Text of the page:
Antecedents and consequences of satisfaction and guilt following ingroup aggression

Maitner, Angela T. and Mackie, Diane M. and Smith, Eliot R. (2007) Antecedents and consequences of satisfaction and guilt following ingroup aggression. Group Processes and Intergroup Relations, 10 (2). pp. 223-237. ISSN 1368-4302 . (The full text of this publication is not available from this repository)

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Official URL
http://dx.doi.org/10.1177/1368430207075154

Abstract

Three studies investigated the role of intergroup satisfaction in intergroup conflict. After reading about real acts of aggression committed by an ingroup, participants reported how those actions made them feel and how much they would support similar aggression in the future. In all three studies, experiencing intergroup satisfaction increased support for similar aggression, whereas experiencing intergroup guilt decreased support for similar aggression. Study 2 showed that ingroup identification increased justification appraisals, which increased satisfaction and decreased guilt, and thus increased support for future aggression. Study 3 provided an experimental test of the model: when justification appraisals were manipulated, emotion and support for further aggression changed accordingly. These findings demonstrate conditions under which intergroup satisfaction can facilitate and sustain intergroup conflict.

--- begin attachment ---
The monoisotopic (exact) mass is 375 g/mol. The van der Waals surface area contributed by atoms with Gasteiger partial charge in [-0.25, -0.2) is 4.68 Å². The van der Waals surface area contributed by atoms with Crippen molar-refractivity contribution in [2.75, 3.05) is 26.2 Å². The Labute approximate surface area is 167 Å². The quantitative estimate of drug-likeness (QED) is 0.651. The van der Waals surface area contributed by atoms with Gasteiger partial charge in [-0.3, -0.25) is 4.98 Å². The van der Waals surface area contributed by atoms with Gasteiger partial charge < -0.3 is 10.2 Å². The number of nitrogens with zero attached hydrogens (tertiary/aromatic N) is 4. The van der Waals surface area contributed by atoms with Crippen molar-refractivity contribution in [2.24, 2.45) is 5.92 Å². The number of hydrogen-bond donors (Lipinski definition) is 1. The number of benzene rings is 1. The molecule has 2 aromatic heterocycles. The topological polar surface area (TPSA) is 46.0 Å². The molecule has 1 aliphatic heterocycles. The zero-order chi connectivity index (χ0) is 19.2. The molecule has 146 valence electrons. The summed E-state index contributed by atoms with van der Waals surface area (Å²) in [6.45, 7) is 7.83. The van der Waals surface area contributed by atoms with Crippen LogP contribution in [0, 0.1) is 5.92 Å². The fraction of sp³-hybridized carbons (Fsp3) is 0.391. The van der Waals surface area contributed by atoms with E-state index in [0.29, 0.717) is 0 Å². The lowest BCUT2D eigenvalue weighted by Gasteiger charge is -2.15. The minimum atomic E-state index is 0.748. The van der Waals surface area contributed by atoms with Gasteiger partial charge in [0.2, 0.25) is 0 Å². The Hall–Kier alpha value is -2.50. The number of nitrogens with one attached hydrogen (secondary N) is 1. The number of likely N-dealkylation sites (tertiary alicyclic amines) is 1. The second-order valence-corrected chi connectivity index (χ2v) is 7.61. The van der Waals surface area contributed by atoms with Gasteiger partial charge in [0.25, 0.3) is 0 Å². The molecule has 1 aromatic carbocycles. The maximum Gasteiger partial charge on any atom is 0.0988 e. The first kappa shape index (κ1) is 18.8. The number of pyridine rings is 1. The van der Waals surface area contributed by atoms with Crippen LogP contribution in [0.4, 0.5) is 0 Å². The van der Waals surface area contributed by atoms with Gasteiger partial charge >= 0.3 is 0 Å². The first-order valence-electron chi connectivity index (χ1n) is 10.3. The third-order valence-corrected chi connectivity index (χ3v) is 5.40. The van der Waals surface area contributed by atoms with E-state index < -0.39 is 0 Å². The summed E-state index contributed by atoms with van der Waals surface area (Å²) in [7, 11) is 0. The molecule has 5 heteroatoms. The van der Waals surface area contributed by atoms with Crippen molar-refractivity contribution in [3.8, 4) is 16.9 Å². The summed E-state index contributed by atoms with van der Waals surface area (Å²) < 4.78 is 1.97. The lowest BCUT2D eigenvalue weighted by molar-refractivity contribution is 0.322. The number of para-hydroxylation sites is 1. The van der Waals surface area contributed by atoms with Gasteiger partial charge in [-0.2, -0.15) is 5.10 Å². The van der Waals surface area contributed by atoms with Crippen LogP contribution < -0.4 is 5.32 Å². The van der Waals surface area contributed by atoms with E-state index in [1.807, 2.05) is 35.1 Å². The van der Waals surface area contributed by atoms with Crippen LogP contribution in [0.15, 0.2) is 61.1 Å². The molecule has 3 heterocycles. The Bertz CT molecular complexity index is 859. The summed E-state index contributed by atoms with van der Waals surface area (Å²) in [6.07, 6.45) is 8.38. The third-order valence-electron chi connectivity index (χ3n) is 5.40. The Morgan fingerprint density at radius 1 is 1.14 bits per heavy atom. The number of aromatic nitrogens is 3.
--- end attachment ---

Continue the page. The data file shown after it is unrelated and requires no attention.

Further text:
Item Type: Article
Uncontrolled keywords: guilt; identification; intergroup emotion; satisfaction
Subjects: B Philosophy. Psychology. Religion > BF Psychology
Divisions: Faculties > Social Sciences > School of Psychology
Depositing User: Suzanne Duffy
Date Deposited: 15 Sep 2008 11:12
Last Modified: 23 Jun 2014 12:45
Resource URI: http://kar.kent.ac.uk/id/eprint/12971 (The current URI for this page, for reference purposes)
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